Well, in an effort to lose the postpartum weight, a few friends had suggested that I look into interval training. Interval training is defined as, “a type of discontinuous physical training that involves a series of low- to high-intensity exercise workouts interspersed with rest or relief periods.” The interval system I use has a 3:2:1 ratio of strength, cardio, and core which lasts for 24 minutes. It doesn’t require much time, but the time utilized is intensely productive. My body is not as quick to plateau due to the variation of exercises. I slowly came to the realization that mastering discomfort and deliberately changing my daily routine did not need to be exclusively relegated to my physical well-being. What about interval training for my soul, for our collective souls?
This idea is not new. The concept is actually deeply rooted within our Islamic tradition. The formidable task of delivering a message that would dismantle the power of the elite, usurp alliances, and completely change a people’s worldview required strength, resilience, integrity, and determination. It still does. We find Allah’s prescription to the Prophet and his companions in Surat al-Muzzammil (The Enshrouded One):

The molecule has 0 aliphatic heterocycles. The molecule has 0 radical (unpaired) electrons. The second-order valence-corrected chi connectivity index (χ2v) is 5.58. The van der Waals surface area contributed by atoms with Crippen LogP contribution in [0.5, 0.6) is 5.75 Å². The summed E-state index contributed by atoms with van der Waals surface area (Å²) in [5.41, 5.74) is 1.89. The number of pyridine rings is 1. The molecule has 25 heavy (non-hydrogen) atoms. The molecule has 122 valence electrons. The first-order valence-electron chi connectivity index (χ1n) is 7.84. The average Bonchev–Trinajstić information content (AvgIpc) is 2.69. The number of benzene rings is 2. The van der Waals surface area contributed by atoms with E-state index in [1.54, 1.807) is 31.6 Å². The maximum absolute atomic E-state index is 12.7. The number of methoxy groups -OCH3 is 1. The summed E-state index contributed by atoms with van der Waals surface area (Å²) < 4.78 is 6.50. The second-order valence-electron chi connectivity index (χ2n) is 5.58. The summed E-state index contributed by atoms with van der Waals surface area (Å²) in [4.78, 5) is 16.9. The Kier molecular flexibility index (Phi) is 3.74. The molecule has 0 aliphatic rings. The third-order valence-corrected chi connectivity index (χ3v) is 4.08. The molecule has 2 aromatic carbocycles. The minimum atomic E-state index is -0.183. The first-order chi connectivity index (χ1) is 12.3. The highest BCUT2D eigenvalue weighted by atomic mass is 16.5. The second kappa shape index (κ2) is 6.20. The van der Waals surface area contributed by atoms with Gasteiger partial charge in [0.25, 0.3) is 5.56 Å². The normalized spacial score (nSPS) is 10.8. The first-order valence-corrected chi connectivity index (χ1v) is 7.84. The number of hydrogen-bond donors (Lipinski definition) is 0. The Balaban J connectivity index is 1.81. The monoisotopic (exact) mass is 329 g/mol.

“Oh you who wraps himself [in clothing], Arise [to pray] the night, except for a little. Half of it- or subtract from it a little, or add to it, and recite the Qur’an with measured recitation. Soon, We shall send down to you a heavy Word,” (Qur’an 73:1-5).